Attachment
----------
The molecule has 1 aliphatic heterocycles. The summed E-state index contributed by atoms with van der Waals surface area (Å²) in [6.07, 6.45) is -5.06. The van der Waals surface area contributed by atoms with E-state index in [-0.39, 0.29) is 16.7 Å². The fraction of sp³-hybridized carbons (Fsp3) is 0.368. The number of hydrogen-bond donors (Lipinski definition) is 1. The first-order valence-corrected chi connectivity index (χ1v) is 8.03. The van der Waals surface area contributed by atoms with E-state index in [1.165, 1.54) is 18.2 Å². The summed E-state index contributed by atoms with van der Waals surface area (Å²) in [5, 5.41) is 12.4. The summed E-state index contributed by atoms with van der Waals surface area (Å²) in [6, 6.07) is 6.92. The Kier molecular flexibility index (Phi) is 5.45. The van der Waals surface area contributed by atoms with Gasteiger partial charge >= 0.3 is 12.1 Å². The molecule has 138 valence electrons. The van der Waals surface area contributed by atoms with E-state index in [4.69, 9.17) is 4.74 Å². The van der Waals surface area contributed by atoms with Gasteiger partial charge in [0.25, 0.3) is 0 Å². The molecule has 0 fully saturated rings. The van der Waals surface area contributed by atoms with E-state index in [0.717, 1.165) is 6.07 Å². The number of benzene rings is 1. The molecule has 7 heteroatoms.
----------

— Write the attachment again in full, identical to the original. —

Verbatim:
The molecule has 1 aliphatic heterocycles. The summed E-state index contributed by atoms with van der Waals surface area (Å²) in [6.07, 6.45) is -5.06. The van der Waals surface area contributed by atoms with E-state index in [-0.39, 0.29) is 16.7 Å². The fraction of sp³-hybridized carbons (Fsp3) is 0.368. The number of hydrogen-bond donors (Lipinski definition) is 1. The first-order valence-corrected chi connectivity index (χ1v) is 8.03. The van der Waals surface area contributed by atoms with E-state index in [1.165, 1.54) is 18.2 Å². The summed E-state index contributed by atoms with van der Waals surface area (Å²) in [5, 5.41) is 12.4. The summed E-state index contributed by atoms with van der Waals surface area (Å²) in [6, 6.07) is 6.92. The Kier molecular flexibility index (Phi) is 5.45. The van der Waals surface area contributed by atoms with Gasteiger partial charge >= 0.3 is 12.1 Å². The molecule has 138 valence electrons. The van der Waals surface area contributed by atoms with E-state index in [4.69, 9.17) is 4.74 Å². The van der Waals surface area contributed by atoms with Gasteiger partial charge in [0.25, 0.3) is 0 Å². The molecule has 0 fully saturated rings. The van der Waals surface area contributed by atoms with E-state index in [0.717, 1.165) is 6.07 Å². The number of benzene rings is 1. The molecule has 7 heteroatoms.